Southborough Town Council will discuss its stand on the proposals at a meeting tonight.
“No, that is history”
Mathew Balfour, Deputy Cabinet Member for Transport and Environment, Kent County Council, in reference to Kent’s stated support for the 2nd runway, at a recent Council meeting.
However Sir John Stanley, who has been heavily critical of KCC’s previous stance on this, said this does not go far enough and Paul Carter, Leader, KCC, must “formally abandon its support for the second runway at Gatwick” and that “it doesn’t mean anything until they formally rescind that statement of support made to the Airport Commission”.
Please write to Cllr Carter and ask him to confirm Cllr Balfour’s statement that it is indeed history, once – and for all.
Edenbridge councillors blast Gatwick second runway proposal
By Edenbridge Courier
May 25, 2012
EDENBRIDGE councillors have accused the Kent County Council leader of ignoring town residents’ concerns by calling for a second runway at Gatwick Airport.
Town councillors this week sent a stinging rebuke to Paul Carter, criticising his authority’s plan as “ill-considered”.
Edenbridge, Hever and Marsh Green are already subjected to the daily misery of low-flying jets approaching Gatwick, and councillors believe the proposals in KCC’s discussion document, released earlier this month, would worsen the situation in the coming years.
Councillor Jill Davison told the Courier: “Coming out with a very definite proposal for an extra runway at Gatwick was guaranteed to produce a poor reaction from Edenbridge residents, particularly at the southern end, which is under the flightpath.”
The KCC document, Bold Steps For Aviation, calls for a second Gatwick runway to be built after 2019 and for more passengers to be ferried from Heathrow on a new high-speed rail link. It also proposes greater use of regional airports such as Manston and Lydd in preference to the creation of an artificial island in the Thames Estuary.
Edenbridge Town Council’s response was agreed at a meeting on Monday evening, when Councillor John Scholey light-heartedly suggested KCC was only interested in keeping aircraft noise away from its own headquarters.
“Fundamentally, they are getting the problem away from Maidstone and Medway,” he said.
The councillors’ letter to Mr Carter expressed how “surprised and troubled” members were by the document, which they claimed “flies in the face of recent Government planning initiatives”.
One particularly hard-hitting section read: “KCC appears to be solely driven by commercial imperatives to the exclusion of any other factors.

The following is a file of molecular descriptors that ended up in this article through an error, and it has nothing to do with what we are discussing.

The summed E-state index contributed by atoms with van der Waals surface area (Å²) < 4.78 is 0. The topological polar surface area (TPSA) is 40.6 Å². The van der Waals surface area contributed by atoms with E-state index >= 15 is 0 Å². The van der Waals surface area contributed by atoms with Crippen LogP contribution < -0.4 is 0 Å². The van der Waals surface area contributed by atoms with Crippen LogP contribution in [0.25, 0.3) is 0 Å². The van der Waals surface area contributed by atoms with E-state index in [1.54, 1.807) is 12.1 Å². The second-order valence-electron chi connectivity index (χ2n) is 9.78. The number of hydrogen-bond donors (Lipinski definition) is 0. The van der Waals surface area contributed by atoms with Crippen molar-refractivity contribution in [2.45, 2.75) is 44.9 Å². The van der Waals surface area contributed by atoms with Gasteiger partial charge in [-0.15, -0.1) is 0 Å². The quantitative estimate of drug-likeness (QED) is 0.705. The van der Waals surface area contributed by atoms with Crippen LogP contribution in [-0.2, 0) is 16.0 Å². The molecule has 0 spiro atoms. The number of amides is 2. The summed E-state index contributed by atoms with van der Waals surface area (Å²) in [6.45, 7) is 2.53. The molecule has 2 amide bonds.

“Your paper completely divorces itself from the disruptive impact that the wholesale expansion of numerous airports, including additional runways and new high-speed rail links, will have across the face of Kent.
“We believe this approach is unsupportable.”
Marsh Green resident Peter Breen, who is a member of the campaign group Gatwick Can Be Quieter, said the response was “on the money”, and added: “The KCC document is a complete nonsense.”
Despite clearly stating it “commends” its proposals to the Government, Mr Carter told the Courier that the paper should only be viewed as a discussion document at this stage.
“Their reaction is understandable,” he said. “Airports are never popular, wherever you locate them in this country.
“Everyone is perfectly entitled to have their input on what they think about it.
“They can do what they want in voicing their opinions on what is a potential solution to making sure we retain our international aviation capacity and retain London’s position as the centre of the globe.”
KCC document, Bold Steps For Aviation, 2012
The document recommended to government, among other things:
“Capacity growth at Gatwick through the addition of a second runway after 2019. “
And it states, on Page 15:
“The potential for Gatwick and Heathrow to complement each other as connected airports
can only be realised if a second runway is provided at Gatwick when the present
moratorium on planning expires in 2019. Capacity growth at Gatwick represents a more
acceptable long-term solution than expansion at Heathrow, due to the significantly lower
number of people that would be overflown by arriving and departing aircraft, the relatively
good rail and road access enjoyed by Gatwick, and the huge economic benefits that this